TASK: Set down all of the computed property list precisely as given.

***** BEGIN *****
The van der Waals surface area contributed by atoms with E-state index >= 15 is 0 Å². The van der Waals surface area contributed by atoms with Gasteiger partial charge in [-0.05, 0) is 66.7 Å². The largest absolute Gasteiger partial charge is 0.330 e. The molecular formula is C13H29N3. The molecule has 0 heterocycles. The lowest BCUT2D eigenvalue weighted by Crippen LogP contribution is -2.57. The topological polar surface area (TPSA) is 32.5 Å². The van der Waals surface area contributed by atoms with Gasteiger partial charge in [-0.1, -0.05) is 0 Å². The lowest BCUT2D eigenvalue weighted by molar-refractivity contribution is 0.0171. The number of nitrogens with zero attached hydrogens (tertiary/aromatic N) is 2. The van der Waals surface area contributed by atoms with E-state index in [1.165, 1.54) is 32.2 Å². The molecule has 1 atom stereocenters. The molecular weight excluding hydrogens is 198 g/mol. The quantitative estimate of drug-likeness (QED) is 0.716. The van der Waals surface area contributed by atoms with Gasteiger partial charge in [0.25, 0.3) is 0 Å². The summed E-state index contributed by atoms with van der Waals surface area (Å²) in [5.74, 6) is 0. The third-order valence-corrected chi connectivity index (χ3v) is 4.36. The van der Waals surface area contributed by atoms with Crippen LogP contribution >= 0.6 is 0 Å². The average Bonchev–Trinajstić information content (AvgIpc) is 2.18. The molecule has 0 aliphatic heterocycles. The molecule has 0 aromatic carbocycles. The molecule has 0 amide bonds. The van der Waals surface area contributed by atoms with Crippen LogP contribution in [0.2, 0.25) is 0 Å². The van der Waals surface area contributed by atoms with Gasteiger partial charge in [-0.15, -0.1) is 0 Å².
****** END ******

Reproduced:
The van der Waals surface area contributed by atoms with E-state index >= 15 is 0 Å². The van der Waals surface area contributed by atoms with Gasteiger partial charge in [-0.05, 0) is 66.7 Å². The largest absolute Gasteiger partial charge is 0.330 e. The molecular formula is C13H29N3. The molecule has 0 heterocycles. The lowest BCUT2D eigenvalue weighted by Crippen LogP contribution is -2.57. The topological polar surface area (TPSA) is 32.5 Å². The van der Waals surface area contributed by atoms with Gasteiger partial charge in [-0.1, -0.05) is 0 Å². The lowest BCUT2D eigenvalue weighted by molar-refractivity contribution is 0.0171. The number of nitrogens with zero attached hydrogens (tertiary/aromatic N) is 2. The van der Waals surface area contributed by atoms with E-state index in [1.165, 1.54) is 32.2 Å². The molecule has 1 atom stereocenters. The molecular weight excluding hydrogens is 198 g/mol. The quantitative estimate of drug-likeness (QED) is 0.716. The van der Waals surface area contributed by atoms with Gasteiger partial charge in [0.25, 0.3) is 0 Å². The summed E-state index contributed by atoms with van der Waals surface area (Å²) in [5.74, 6) is 0. The third-order valence-corrected chi connectivity index (χ3v) is 4.36. The van der Waals surface area contributed by atoms with Crippen LogP contribution >= 0.6 is 0 Å². The average Bonchev–Trinajstić information content (AvgIpc) is 2.18. The molecule has 0 aliphatic heterocycles. The molecule has 0 aromatic carbocycles. The molecule has 0 amide bonds. The van der Waals surface area contributed by atoms with Crippen LogP contribution in [0.2, 0.25) is 0 Å². The van der Waals surface area contributed by atoms with Gasteiger partial charge in [-0.15, -0.1) is 0 Å².